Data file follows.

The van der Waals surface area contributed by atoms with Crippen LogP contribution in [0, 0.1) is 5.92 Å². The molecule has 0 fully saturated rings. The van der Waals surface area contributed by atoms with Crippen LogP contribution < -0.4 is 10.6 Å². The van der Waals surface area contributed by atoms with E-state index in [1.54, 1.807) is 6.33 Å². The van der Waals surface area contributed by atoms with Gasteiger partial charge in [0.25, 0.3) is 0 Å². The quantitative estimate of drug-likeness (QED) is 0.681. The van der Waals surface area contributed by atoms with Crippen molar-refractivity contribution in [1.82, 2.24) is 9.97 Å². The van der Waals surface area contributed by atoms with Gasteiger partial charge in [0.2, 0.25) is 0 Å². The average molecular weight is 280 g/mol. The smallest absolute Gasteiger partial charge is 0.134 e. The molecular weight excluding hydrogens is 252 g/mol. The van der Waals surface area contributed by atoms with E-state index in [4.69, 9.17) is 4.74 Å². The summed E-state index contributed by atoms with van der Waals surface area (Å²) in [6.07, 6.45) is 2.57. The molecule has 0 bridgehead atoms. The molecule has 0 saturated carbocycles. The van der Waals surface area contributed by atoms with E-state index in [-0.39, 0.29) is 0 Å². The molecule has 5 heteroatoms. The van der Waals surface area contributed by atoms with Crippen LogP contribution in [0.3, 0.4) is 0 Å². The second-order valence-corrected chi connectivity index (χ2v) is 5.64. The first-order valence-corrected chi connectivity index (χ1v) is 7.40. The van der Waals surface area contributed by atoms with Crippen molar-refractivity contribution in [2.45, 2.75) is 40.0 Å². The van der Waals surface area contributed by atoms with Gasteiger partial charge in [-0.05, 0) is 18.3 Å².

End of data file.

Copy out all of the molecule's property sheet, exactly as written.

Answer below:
The van der Waals surface area contributed by atoms with Crippen LogP contribution in [0, 0.1) is 5.92 Å². The molecule has 0 fully saturated rings. The van der Waals surface area contributed by atoms with Crippen LogP contribution < -0.4 is 10.6 Å². The van der Waals surface area contributed by atoms with E-state index in [1.54, 1.807) is 6.33 Å². The van der Waals surface area contributed by atoms with Gasteiger partial charge in [0.25, 0.3) is 0 Å². The quantitative estimate of drug-likeness (QED) is 0.681. The van der Waals surface area contributed by atoms with Crippen molar-refractivity contribution in [1.82, 2.24) is 9.97 Å². The van der Waals surface area contributed by atoms with Gasteiger partial charge in [0.2, 0.25) is 0 Å². The average molecular weight is 280 g/mol. The smallest absolute Gasteiger partial charge is 0.134 e. The molecular weight excluding hydrogens is 252 g/mol. The van der Waals surface area contributed by atoms with E-state index in [4.69, 9.17) is 4.74 Å². The summed E-state index contributed by atoms with van der Waals surface area (Å²) in [6.07, 6.45) is 2.57. The molecule has 0 bridgehead atoms. The molecule has 0 saturated carbocycles. The van der Waals surface area contributed by atoms with E-state index in [-0.39, 0.29) is 0 Å². The molecule has 5 heteroatoms. The van der Waals surface area contributed by atoms with Crippen LogP contribution in [0.3, 0.4) is 0 Å². The second-order valence-corrected chi connectivity index (χ2v) is 5.64. The first-order valence-corrected chi connectivity index (χ1v) is 7.40. The van der Waals surface area contributed by atoms with Crippen molar-refractivity contribution in [2.45, 2.75) is 40.0 Å². The van der Waals surface area contributed by atoms with Gasteiger partial charge in [-0.05, 0) is 18.3 Å².